Judging Lincoln

Annotations

 

Transcription of Annotations

Notes on front endpapers refer to Lincoln's moral vision that set him apart from other politicians of his age, an amendment in the Spring of 1864 that passed the Senate but failed in the House, a letter on slavery - "let Jefferson Davis try me" - that was never sent, an offer in 1862 to compensate border states for loss of property (i.e. slaves), which was rejected. Reference is also made to the Hampton Roads Peace Conference in Feb. 1865, when Lincoln was disingenuous writing a letter stating that no peace commissioners were on the way. Other notes point out that after Lee got away from Gettysburg, Lincoln no longer trusted his generals. George Washington was a role model for Lincoln; he ran for office before becoming a lawyer. Lincoln was an autodidact; he handled more than 5000 cases, 333 before the Illinois Supreme Court. Lincoln is characterized as speaking his mind: on slavery he says: "the most dumb and stupid slave does constantly know that he is wronged". Also mentioned is a critical letter Lincoln sent to Major General Hooker. -- Notes on back endpapers highlight Lincoln's popularity: he won overwhelming support from Union soldiers and won 22 of 25 states. Lincoln lost to McClellan only in Kentucky. It is noted that voting irregularities took place, e.g. in Indiana some soldiers voted 10 or 12 times. Absentee ballots were first introduced in Wisconsin in 1862, but seven states didn't allow them. It is noted that after Emancipation Lincoln kept promoting the colonization of Blacks in Africa. Other notes illustrate that Lincoln sometimes ignored civil liberties, e.g. he proclaimed a blockade, increased the size of the regular army and authorized the expenditure of government money - all without congressional approval. The notes also include a paragraph on Vallandigham, the leading Copperhead, who was Lincoln's biggest critic, was imprisoned following a trial, later banished from the Union, then accepted the Democratic nomination for Governor. Remarks on collecting Lincoln memorabilia and a comparison between Lincoln, FDR and Churchill and the statement that, unlike Lincoln, Churchill was the worst kind of amateur general, complete the notes section. -- The following questions and statements are part of the notes: "Was there a secret fund to buy out Democrats?" - "1862 Bribery Statute: did A.L. violate it?" - "Lincoln always operated within the constraints of the law." - "Is there anything left for collectors that they can afford?" -- Annotations by Brian Lamb in the margins and underlining of pertinent phrases throughout the book.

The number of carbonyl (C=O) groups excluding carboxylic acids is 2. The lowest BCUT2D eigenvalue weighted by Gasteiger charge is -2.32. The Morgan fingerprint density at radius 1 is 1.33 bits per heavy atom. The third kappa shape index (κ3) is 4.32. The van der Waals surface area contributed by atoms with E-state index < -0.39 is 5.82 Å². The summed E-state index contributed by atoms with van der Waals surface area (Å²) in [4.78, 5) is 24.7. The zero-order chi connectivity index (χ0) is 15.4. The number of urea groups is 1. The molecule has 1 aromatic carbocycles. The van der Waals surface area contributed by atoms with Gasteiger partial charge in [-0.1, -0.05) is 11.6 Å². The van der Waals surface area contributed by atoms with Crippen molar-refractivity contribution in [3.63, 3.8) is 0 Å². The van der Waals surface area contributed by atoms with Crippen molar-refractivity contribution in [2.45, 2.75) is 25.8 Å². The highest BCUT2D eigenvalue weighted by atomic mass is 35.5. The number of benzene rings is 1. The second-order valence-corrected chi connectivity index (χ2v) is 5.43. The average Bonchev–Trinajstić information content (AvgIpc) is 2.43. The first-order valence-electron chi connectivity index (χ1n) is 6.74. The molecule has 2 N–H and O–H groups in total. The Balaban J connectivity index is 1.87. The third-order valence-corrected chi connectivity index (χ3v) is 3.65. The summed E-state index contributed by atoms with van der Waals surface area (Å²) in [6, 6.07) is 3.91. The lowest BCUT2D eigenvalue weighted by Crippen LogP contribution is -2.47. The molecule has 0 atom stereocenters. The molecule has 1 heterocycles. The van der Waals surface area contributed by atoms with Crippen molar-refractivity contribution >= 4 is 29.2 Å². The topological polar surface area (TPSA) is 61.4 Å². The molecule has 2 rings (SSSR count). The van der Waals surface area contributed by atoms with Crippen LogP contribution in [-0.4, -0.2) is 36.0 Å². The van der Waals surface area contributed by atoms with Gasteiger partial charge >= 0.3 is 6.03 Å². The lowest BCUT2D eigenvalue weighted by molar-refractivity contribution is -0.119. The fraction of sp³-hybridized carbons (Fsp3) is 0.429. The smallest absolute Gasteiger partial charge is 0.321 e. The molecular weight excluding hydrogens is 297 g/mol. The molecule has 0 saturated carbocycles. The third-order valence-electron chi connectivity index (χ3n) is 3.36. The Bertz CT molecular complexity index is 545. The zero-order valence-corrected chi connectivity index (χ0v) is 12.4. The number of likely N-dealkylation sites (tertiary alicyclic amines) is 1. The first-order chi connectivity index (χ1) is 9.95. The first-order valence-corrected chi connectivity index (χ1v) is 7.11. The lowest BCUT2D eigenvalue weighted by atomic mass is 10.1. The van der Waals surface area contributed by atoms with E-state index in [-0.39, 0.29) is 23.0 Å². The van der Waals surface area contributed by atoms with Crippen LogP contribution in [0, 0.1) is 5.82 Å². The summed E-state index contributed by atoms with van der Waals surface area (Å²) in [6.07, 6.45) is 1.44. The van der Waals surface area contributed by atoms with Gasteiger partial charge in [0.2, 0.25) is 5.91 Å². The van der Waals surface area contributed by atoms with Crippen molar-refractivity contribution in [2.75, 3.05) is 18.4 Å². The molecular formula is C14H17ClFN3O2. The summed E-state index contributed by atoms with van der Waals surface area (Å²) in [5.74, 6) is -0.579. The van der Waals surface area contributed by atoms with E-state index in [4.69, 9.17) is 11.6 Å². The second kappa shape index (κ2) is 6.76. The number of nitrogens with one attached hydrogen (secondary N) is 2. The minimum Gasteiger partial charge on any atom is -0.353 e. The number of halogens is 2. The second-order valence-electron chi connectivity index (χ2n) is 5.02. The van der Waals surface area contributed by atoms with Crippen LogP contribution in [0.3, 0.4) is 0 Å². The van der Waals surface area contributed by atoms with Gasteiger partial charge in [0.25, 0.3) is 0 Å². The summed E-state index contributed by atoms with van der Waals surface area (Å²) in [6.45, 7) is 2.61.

Citation

Williams, Frank J, “Judging Lincoln ,” One Book. One Author. One Hour., accessed February 2, 2023, http://booknotes.gmu.edu/items/show/585.

Files

http://129.174.21.2/bknotes/plugins/Dropbox/files/1060441.pdf

Output Formats

Dublin Core

Title

Judging Lincoln

Creator

Williams, Frank J

Date

2002
Program air date: November 10, 2002

Description

Collection of nine essays on the topic of Lincoln compiled by Frank J. Williams, chief justice of the Rhode Island Supreme Court and one of the nation’s leading authorities on Abraham Lincoln.

Subject

"Lincoln, Abraham, 1809-1865."
"Political leadership--United States--History--19th century."
"Character."

Source

Brian Lamb Booknotes Collection
Gift of Brian Lamb, 2011.

Publisher

Southern Illinois University Press
George Mason University. Libraries. Special Collections & Archives

Rights

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Language

eng

Identifier

1060441
809323915